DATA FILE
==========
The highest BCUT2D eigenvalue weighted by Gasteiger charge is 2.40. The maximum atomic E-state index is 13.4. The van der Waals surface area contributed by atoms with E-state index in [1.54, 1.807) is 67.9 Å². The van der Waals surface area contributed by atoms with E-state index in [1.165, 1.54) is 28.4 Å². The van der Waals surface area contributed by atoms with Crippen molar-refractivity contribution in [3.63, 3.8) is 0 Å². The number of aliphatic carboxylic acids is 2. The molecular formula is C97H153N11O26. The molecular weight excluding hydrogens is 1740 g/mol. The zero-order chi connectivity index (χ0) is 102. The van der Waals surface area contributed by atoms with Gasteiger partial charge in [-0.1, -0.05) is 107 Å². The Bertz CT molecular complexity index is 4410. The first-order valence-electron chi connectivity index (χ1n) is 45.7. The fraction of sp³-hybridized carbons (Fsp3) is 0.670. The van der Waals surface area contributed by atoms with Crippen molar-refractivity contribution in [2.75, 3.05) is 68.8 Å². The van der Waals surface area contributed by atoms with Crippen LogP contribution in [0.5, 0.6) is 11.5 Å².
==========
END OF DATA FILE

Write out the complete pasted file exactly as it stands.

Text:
The highest BCUT2D eigenvalue weighted by Gasteiger charge is 2.40. The maximum atomic E-state index is 13.4. The van der Waals surface area contributed by atoms with E-state index in [1.54, 1.807) is 67.9 Å². The van der Waals surface area contributed by atoms with E-state index in [1.165, 1.54) is 28.4 Å². The van der Waals surface area contributed by atoms with Crippen molar-refractivity contribution in [3.63, 3.8) is 0 Å². The number of aliphatic carboxylic acids is 2. The molecular formula is C97H153N11O26. The molecular weight excluding hydrogens is 1740 g/mol. The zero-order chi connectivity index (χ0) is 102. The van der Waals surface area contributed by atoms with Gasteiger partial charge in [-0.1, -0.05) is 107 Å². The Bertz CT molecular complexity index is 4410. The first-order valence-electron chi connectivity index (χ1n) is 45.7. The fraction of sp³-hybridized carbons (Fsp3) is 0.670. The van der Waals surface area contributed by atoms with Crippen molar-refractivity contribution in [2.75, 3.05) is 68.8 Å². The van der Waals surface area contributed by atoms with Crippen LogP contribution in [0.5, 0.6) is 11.5 Å².